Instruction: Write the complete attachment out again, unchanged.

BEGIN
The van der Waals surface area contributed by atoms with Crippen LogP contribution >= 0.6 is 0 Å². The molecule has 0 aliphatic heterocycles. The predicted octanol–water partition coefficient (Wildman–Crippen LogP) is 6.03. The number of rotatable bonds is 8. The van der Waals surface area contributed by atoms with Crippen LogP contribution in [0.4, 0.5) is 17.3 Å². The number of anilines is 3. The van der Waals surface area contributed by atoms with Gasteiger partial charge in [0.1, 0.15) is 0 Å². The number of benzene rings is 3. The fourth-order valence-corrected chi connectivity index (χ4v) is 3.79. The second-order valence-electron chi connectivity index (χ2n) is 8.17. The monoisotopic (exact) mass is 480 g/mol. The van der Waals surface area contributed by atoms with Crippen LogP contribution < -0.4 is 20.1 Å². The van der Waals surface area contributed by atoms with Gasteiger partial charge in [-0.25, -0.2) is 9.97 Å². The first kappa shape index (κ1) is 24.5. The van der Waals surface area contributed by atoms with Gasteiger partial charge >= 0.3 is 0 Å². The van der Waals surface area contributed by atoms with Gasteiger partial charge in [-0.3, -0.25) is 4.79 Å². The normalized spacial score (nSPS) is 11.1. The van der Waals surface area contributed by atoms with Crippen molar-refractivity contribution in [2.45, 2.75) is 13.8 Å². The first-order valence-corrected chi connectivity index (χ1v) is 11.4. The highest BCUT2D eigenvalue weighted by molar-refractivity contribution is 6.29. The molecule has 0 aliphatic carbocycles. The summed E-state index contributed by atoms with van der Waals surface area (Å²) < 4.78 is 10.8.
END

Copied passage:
The van der Waals surface area contributed by atoms with Crippen LogP contribution >= 0.6 is 0 Å². The molecule has 0 aliphatic heterocycles. The predicted octanol–water partition coefficient (Wildman–Crippen LogP) is 6.03. The number of rotatable bonds is 8. The van der Waals surface area contributed by atoms with Crippen LogP contribution in [0.4, 0.5) is 17.3 Å². The number of anilines is 3. The van der Waals surface area contributed by atoms with Gasteiger partial charge in [0.1, 0.15) is 0 Å². The number of benzene rings is 3. The fourth-order valence-corrected chi connectivity index (χ4v) is 3.79. The second-order valence-electron chi connectivity index (χ2n) is 8.17. The monoisotopic (exact) mass is 480 g/mol. The van der Waals surface area contributed by atoms with Crippen LogP contribution < -0.4 is 20.1 Å². The van der Waals surface area contributed by atoms with Gasteiger partial charge in [-0.25, -0.2) is 9.97 Å². The first kappa shape index (κ1) is 24.5. The van der Waals surface area contributed by atoms with Gasteiger partial charge >= 0.3 is 0 Å². The van der Waals surface area contributed by atoms with Gasteiger partial charge in [-0.3, -0.25) is 4.79 Å². The normalized spacial score (nSPS) is 11.1. The van der Waals surface area contributed by atoms with Crippen molar-refractivity contribution in [2.45, 2.75) is 13.8 Å². The first-order valence-corrected chi connectivity index (χ1v) is 11.4. The highest BCUT2D eigenvalue weighted by molar-refractivity contribution is 6.29. The molecule has 0 aliphatic carbocycles. The summed E-state index contributed by atoms with van der Waals surface area (Å²) < 4.78 is 10.8.